Now, granted that history is no longer relevant since it has been many years since those two men owned either of the teams (and, my, how Dodgers fans actually might have missed Rupert with the McCourt debacle), but, as that feud was going on when I was a young fan, it will forever be a part of my mindset. Thus, I think of it every time the Braves and Dodgers meet, and I still love beating the Dodgers a little more than beating some other (non-division) teams.

Although, I do have to say (as I can’t very well post about Dodger ownership and not mention the current situation), I am glad to see the organization get out from underneath Frank McCourt, and I do hope it brings nothing but positive changes to the Dodgers. After all, it’s no fun beating up on a weakling.

The Final Season: Should Athletes Get Paid So Much?

Arizona 6, Atlanta 4; CJ: 0-1

One last thing about money and sports (on a day Chip grounds into one of those $18,000 double plays I mentioned a couple posts ago), then I promise I’ll never talk about it again. Well, actually, I probably will. It’s just too interesting a topic for me. Anyway…

All this talk about what athletes make, and the financial structure they exist in, got me thinking about another question, one I’m sure I won’t be able to answer: If you can pay an athlete millions of dollars, should you? Is there a moral obligation to compensation?

This past offseason, a guy named Albert Pujols signed a tiny, underreported (sarcasm) contract. For the bargain price of $254 million, paid over 10 years, or, (for those math impaired folks) roughly $25.4 million a year, the Los Angeles Angels of Anaheim (and yes, that’s their full name) signed Pujols. That made Pujols one of the top paid players in the league. (Alex Rodriguez is still numero 1.)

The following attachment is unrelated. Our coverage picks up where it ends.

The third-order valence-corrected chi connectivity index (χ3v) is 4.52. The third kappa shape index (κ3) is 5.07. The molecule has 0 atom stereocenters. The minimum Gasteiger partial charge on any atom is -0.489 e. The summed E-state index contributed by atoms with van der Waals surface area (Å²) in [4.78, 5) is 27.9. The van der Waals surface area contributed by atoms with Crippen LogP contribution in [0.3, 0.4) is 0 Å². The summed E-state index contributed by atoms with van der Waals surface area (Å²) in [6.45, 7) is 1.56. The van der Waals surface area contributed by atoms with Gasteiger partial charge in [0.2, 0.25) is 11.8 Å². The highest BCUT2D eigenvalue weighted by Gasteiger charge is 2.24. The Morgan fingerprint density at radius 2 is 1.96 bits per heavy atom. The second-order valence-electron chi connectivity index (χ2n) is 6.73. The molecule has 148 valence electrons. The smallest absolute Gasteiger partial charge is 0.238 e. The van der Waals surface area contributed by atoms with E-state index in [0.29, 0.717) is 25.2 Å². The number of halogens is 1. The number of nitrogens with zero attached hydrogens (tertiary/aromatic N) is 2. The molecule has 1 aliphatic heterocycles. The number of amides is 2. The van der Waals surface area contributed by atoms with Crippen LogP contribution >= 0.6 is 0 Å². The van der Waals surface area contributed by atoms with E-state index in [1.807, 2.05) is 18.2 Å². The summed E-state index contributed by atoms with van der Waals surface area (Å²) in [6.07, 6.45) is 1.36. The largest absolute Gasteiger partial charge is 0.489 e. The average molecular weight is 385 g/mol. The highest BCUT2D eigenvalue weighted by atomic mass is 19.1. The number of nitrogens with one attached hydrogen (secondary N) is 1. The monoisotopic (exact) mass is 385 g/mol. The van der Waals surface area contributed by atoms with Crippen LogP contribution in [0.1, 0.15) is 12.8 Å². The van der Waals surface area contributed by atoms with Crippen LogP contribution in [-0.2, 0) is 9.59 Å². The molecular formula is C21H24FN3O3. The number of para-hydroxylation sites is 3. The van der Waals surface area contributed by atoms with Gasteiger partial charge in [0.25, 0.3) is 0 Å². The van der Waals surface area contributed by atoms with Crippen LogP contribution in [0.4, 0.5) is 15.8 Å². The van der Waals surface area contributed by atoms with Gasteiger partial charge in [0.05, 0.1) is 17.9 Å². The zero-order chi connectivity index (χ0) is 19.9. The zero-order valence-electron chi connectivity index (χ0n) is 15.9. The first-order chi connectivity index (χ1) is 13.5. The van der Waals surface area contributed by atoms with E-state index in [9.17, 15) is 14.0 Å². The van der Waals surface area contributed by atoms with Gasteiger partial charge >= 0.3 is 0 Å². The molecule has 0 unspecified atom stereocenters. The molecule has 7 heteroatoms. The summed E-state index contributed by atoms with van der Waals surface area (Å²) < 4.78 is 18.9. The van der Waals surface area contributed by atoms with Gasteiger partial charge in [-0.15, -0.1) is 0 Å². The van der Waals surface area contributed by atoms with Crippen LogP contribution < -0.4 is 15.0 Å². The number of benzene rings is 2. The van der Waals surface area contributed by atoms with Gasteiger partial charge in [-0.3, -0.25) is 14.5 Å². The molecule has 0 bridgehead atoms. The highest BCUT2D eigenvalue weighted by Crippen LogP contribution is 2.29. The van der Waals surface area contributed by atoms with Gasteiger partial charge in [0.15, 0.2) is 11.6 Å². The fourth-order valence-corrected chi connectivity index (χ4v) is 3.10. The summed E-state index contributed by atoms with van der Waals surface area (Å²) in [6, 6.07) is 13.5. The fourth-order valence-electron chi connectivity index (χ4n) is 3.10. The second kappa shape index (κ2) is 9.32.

Is Pujols (or A-Rod and the like) worth $25.4 million a year? Well, if I was to answer that in line with my previous posts, the market has spoken, so… yes. Looking at his numbers over his 11-year career (.328 BA, 445 HR, 1333 RBI) compared to other first basemen, the MLB market determined he was worth that much. Plus (in my opinion), salary is about more than what a player’s physical ability is worth. It’s also about what the team thinks it will get in return for their investment in that player. In other words, if a team can pay you $25 million, it’s because they think they can make $125 million off of you.